Cruciferous Vegetables are vegetables of the family Brassicaceae with many genera, species, and cultivars being raised for food production. Such as cauliflower, cabbage, garden cress, bok choy, broccoli, Brussels sprouts, and similar green leafy vegetables. So, this means, that kales, arugula, and Brussels sprouts have all one thing in common given this plant’s category.
Whereby, aside from being trendy ingredients, they’re all delicious Cruciferous Vegetables and pack a nutritional punch. In fact, the cruciferous family of vegetables has generated a lot of interest in the health world due to their cancer-fighting compounds. But, this leads many gardeners to wonder what are cruciferous vegetables and if can they grow them in their gardens.
Good news! Probably, in your Kitchen Garden, you already grow at least one type of cruciferous veggie. One thing is for sure, it has been said that one of the basic human needs is variety. On the other hand, it’s good to think that it also holds some truth in the eating context too. Meaning, that eating a variety of vegetables is really good for our overall body health as well.
So, here’s a plan: Let’s try to bring in some new Cruciferous Vegetables and try an easy squeezy way to make them. We do not want to be in the kitchen for a long time on a beautiful day (unless, of course, you are like my foodies who love to do that).
What Are The Cruciferous Vegetables?
Generally, Cruciferous Vegetables are a diverse group that includes broccoli, cauliflower, cabbage, kale, bok choy, arugula, Brussels sprouts, collards, watercress, and radishes. Not forgetting, they are cool-weather vegetables and have flowers that have four petals so that they resemble a cross. They belong to the Cruciferae family, which mostly contains the Brassica genus.
But, does also include a few other genera. Here is a fun fact: The name “cruciferous” is an informal classification for members of the mustard family and comes from the Latin ‘Cruciferae‘ meaning “cross-bearing,” because the four petals resemble a cross. While these veggies grow in all different colors, shapes, and sizes, they share several nutritional benefits.
Most cruciferous vegetables are rich in vitamins and minerals such as folate and vitamin K. Dark green cruciferous veggies also are a source of vitamins A and C and contain phytonutrients — plant-based compounds. Essentially, that may help to lower inflammation and reduce the risk of developing cancer. They also are rich in fiber and low in calories.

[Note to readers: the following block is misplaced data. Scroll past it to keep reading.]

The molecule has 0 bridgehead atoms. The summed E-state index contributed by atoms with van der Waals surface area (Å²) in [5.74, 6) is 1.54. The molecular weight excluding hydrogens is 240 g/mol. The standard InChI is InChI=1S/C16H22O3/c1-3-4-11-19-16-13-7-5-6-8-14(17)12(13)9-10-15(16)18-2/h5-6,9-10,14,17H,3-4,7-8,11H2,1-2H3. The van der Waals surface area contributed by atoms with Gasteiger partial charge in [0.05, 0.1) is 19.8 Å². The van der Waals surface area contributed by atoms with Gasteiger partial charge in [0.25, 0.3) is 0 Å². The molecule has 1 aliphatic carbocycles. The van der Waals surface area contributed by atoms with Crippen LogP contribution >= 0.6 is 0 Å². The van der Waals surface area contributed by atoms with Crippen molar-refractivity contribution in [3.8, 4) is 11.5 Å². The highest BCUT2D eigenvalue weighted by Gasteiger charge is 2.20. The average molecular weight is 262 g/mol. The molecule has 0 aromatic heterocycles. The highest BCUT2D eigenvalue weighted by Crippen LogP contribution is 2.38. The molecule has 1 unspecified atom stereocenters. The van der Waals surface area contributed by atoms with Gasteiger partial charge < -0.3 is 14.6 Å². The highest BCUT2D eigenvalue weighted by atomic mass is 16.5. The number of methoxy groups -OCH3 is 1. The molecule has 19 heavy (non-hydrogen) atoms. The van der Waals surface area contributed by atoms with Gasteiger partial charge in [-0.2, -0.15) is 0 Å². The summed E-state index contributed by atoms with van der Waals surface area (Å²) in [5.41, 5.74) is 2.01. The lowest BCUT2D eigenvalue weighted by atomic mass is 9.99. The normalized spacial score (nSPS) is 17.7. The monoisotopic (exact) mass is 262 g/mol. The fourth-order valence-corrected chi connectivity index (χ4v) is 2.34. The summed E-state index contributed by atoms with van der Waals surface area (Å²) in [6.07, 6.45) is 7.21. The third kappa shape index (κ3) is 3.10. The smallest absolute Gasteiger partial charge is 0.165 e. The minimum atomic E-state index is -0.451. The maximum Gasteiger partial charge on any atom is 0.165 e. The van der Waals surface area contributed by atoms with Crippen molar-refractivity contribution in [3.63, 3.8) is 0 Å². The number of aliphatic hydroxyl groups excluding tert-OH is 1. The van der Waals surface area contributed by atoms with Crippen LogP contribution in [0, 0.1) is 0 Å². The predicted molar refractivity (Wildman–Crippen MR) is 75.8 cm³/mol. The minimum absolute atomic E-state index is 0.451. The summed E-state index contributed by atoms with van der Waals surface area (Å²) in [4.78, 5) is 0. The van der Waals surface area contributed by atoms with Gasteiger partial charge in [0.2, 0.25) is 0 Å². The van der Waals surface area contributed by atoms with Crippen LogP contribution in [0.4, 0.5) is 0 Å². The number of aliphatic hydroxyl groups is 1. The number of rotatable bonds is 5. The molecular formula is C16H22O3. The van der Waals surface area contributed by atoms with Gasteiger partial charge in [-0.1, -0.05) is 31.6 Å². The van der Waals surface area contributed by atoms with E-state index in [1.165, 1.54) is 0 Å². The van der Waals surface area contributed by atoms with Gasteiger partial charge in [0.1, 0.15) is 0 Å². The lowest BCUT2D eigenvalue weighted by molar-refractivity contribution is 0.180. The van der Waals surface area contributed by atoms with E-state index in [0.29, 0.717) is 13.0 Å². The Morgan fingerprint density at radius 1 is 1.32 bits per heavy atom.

Specifically, a combination that will help you feel full and satisfied without overeating. With that in mind, it doesn’t take much to reap the benefits. Adults need at least 2½ cups of vegetables a day. One cup of raw and cooked veggies, such as broccoli, cauliflower, and Brussels sprouts, is equivalent to a 1-cup vegetable serving.
The Main Cruciferous Vegetables By Example Types
Talk of two cups of raw leafy vegetables, such as kale and bok choy, they are the equivalent of a 1-cup vegetable serving. By all means, Cruciferous Vegetables have been shown to prevent cancer cell growth. Of all of their various health benefits, the most common theme among them is their power to protect our bodies against many different types of cancers.
These cruciferous cronies are also noted for fighting cardiovascular disease, neurodegenerative diseases, and diabetes. All this good stuff sounds like something God would do. Obviously, that means it is broccoli, broccoli, broccoli, …blah, blah, blah, blah. Or let’s consider kale…or not… It’s like we are a bit kale-d out over here (and some don’t really have kale for it).
But, some of us still sneak it in smoothies, right? That aside, there are many different kinds of cruciferous vegetables. Most of us know the more famous ones like broccoli, cauliflower, cabbage, Brussels sprouts, radishes, and even kale. Yet there are so many others in the cruciferous category. Our good old friends that we know and love are more available in stores nearby.
With beautiful colors such as purple, lime green, and orange. But, here is what happens to most people, and maybe this sounds familiar to you, too. They get into a rut! The truth is that most of us like broccoli, and so do our family members. Not forgetting, it is easy to find organic broccoli at a store and cook it quickly. What else do you consider part of cruciferous veggies?